ITX is at its best when it makes cases smaller in all 3 dimensions without sacrificing ergonomics. It's at its most stupid when it charges 4-6x more for an ergonomically crippled case purely on "looks" only for it to still end up a fire-hazard (and for the manufacturer to try and ignore it until it becomes too big to ignore...)
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#20
Valantar
BSim500
No, I didn't miss that. I've long learned that comparing volume / footprint matters more for ITX vs ITX, but means little when an MATX / ATX case under the desk is out of the way and not taking up any usable desk space whilst a "space saving" case on the desk can end up looking absurd when it's as tall as the monitor. There was a guy at work who had a really tall small footprint case. Wasn't this one but looked something similar like a Silverstone FT03-Mini. The number of people who almost knocked it over with elbows, bags, etc, when walking past due to a higher centre of gravity, LOL. Ergonomics were poor too. If USB ports are on the front panel but right at the top of a tall case with little depth, then inserting a USB stick can also cause the case to tip backwards. And if the ports are directly on the top (as they are with this H1 case), then depending on desk / seat height and assuming the case is near the rear of a desk, you may actually have to stand up every time you want to plug something in...

ITX is at its best when it makes cases smaller in all 3 dimensions without sacrificing ergonomics. It's at its most stupid when it charges 4-6x more for an ergonomically crippled case purely on "looks" only for it to still end up a fire-hazard (and for the manufacturer to try and ignore it until it becomes too big to ignore...)
Well, this is smaller in all three dimensions, it's just that it's rotated so that what would have been the depth is instead the height. Of course if you prefer a horizontal layout there are tons of options there (that are often also much smaller than the H1) like the Dan A4, Ncase M1, Loque Ghost, etc., etc. I get your argument concerning size not mattering if it's out of the way, but it's a rather weird one - if you define a situation in which size doesn't matter, then obviously it doesn't. That hardly serves as an argument in cases where size does matter. The example of your colleague is also rather silly... I mean, having a top-heavy, small footprint case in an exposed position in a heavily trafficked area is just PEBKAC, and in no way a fault of the case (nor is it a situation applicable to the majority of enthusiast-built PCs). You might as well complain that large ATX cases are problematic if you place them on the floor in a hallway and people stumble over them. But not everyone has room to put a huge mid-tower on the floor next to their desk, and not everyone wants the tons of dust a floor-standing case will inevitably suck in. I would also seriously struggle to find a monitor shorter than 38cm, though that might just be me. A cursory look at cheapo 24" monitors show all of those at 40cm or taller. As for whether that looks silly ... well, that's a matter of taste. I can agree with the point about ergonomics, but that only applies if you frequently plug things in and out of the front I/O. In which case I would personally rather get a hub and place it in a more accessible position, regardless of whether the connector was on the top of a desk-standing case or on the top of a floor-standing one - for the former I'd need to reach, while for the latter I'd need to roll my chair over to the side. Neither are optimal.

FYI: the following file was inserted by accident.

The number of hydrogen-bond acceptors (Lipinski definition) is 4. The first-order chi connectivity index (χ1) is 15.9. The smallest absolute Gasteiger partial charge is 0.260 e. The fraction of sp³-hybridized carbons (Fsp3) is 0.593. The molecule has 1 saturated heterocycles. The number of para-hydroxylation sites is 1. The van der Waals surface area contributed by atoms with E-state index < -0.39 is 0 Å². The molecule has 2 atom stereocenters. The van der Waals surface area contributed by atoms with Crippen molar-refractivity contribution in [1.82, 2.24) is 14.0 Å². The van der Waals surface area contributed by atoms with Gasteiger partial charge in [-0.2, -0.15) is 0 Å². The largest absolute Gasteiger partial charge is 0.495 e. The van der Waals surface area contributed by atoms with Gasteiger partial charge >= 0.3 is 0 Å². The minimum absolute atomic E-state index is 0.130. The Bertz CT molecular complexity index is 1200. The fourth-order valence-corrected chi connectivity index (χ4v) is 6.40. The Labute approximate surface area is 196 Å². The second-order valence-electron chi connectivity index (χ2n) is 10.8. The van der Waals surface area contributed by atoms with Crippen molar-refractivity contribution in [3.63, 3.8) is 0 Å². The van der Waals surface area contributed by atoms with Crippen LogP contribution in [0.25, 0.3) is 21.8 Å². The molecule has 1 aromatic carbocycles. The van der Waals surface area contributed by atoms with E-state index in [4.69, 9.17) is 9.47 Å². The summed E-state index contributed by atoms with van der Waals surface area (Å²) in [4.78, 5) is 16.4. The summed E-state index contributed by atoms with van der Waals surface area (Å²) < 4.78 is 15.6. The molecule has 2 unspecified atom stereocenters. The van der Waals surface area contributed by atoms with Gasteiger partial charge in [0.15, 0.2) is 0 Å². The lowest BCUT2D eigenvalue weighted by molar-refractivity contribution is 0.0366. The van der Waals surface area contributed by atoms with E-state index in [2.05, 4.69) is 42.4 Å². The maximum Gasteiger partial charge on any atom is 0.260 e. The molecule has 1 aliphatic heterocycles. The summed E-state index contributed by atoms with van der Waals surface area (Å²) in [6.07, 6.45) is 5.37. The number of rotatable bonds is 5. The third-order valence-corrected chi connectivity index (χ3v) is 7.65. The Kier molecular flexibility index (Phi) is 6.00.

Of course, none of this actually backs up the statement I initially responded to. The H1 (and similar cases) saves far more than "an inch or two" unless you are in a situation where only the height of the case matters, in which case ... well, don't get a vertical layout SFF case. That's rather obvious. There are plenty of horizontal options that save far more than an inch or two. And in the other dimensions, it's still much, much smaller. Riser cables aren't always necessary, and they definitely come with some drawbacks, but they're also necessary if you want a case with a layout that doesn't match the traditional ATX component orientations. And that's fine. It might not be a worthwhile tradeoff for you, but it is for many others. Either opinion is equally valid, and neither invalidates the other.

You're making this out as if SFF is generally useless, which ... well, sorry, but while that might be true for you, it definitely isn't generally true. And thankfully your opinions on that don't dictate case availability. Nor are the flaws of this riser cable inherently tied to it being SFF - risers are used for vertical GPU mounts i ATX cases too after all. The fault lies with NZXT's (or their supplier's) shoddy engineering. Obviously the potential for such a fault wouldn't have been there if there wasn't a riser, but ... so what? That's like arguing that we'd reduce the number of traffic accidents by banning all kinds of mechanical transportation.